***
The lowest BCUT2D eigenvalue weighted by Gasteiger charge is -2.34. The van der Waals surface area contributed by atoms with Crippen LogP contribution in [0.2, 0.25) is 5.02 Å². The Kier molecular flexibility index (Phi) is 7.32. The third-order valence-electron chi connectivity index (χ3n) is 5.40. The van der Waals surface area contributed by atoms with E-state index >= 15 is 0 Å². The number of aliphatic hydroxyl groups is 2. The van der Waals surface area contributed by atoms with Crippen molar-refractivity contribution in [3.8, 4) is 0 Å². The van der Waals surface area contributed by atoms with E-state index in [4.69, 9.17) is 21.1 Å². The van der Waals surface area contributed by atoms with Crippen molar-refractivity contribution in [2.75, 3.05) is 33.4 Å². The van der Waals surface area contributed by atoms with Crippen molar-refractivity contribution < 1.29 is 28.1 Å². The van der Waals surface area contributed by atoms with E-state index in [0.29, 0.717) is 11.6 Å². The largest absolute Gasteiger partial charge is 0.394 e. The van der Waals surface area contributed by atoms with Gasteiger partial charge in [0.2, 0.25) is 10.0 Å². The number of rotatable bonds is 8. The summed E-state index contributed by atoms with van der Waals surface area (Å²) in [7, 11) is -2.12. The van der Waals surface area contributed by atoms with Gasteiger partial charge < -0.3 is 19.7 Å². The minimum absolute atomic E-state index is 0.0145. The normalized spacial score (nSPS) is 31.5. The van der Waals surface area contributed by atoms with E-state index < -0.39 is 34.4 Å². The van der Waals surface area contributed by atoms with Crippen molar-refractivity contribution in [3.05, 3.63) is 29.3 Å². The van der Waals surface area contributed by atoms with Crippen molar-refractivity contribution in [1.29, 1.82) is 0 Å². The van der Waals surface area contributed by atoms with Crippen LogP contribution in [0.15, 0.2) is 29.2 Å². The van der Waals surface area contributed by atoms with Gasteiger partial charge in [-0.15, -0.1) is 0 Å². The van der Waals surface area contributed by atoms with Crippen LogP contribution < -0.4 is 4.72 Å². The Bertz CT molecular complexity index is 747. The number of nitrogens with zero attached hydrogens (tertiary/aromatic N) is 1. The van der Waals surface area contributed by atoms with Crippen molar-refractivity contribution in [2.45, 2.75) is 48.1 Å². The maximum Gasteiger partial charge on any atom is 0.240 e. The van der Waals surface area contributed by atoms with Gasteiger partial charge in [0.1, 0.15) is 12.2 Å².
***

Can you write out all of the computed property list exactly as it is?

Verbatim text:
The lowest BCUT2D eigenvalue weighted by Gasteiger charge is -2.34. The van der Waals surface area contributed by atoms with Crippen LogP contribution in [0.2, 0.25) is 5.02 Å². The Kier molecular flexibility index (Phi) is 7.32. The third-order valence-electron chi connectivity index (χ3n) is 5.40. The van der Waals surface area contributed by atoms with E-state index >= 15 is 0 Å². The number of aliphatic hydroxyl groups is 2. The van der Waals surface area contributed by atoms with Crippen molar-refractivity contribution in [3.8, 4) is 0 Å². The van der Waals surface area contributed by atoms with E-state index in [4.69, 9.17) is 21.1 Å². The van der Waals surface area contributed by atoms with Crippen molar-refractivity contribution in [2.75, 3.05) is 33.4 Å². The van der Waals surface area contributed by atoms with Crippen molar-refractivity contribution < 1.29 is 28.1 Å². The van der Waals surface area contributed by atoms with E-state index in [0.29, 0.717) is 11.6 Å². The largest absolute Gasteiger partial charge is 0.394 e. The van der Waals surface area contributed by atoms with Gasteiger partial charge in [0.2, 0.25) is 10.0 Å². The number of rotatable bonds is 8. The summed E-state index contributed by atoms with van der Waals surface area (Å²) in [7, 11) is -2.12. The van der Waals surface area contributed by atoms with Gasteiger partial charge < -0.3 is 19.7 Å². The minimum absolute atomic E-state index is 0.0145. The normalized spacial score (nSPS) is 31.5. The van der Waals surface area contributed by atoms with E-state index < -0.39 is 34.4 Å². The van der Waals surface area contributed by atoms with Crippen molar-refractivity contribution in [3.05, 3.63) is 29.3 Å². The van der Waals surface area contributed by atoms with Crippen molar-refractivity contribution in [1.29, 1.82) is 0 Å². The van der Waals surface area contributed by atoms with Crippen LogP contribution in [0.15, 0.2) is 29.2 Å². The van der Waals surface area contributed by atoms with Gasteiger partial charge in [-0.15, -0.1) is 0 Å². The van der Waals surface area contributed by atoms with Crippen LogP contribution < -0.4 is 4.72 Å². The Bertz CT molecular complexity index is 747. The number of nitrogens with zero attached hydrogens (tertiary/aromatic N) is 1. The van der Waals surface area contributed by atoms with Crippen molar-refractivity contribution in [2.45, 2.75) is 48.1 Å². The maximum Gasteiger partial charge on any atom is 0.240 e. The van der Waals surface area contributed by atoms with Gasteiger partial charge in [0.1, 0.15) is 12.2 Å².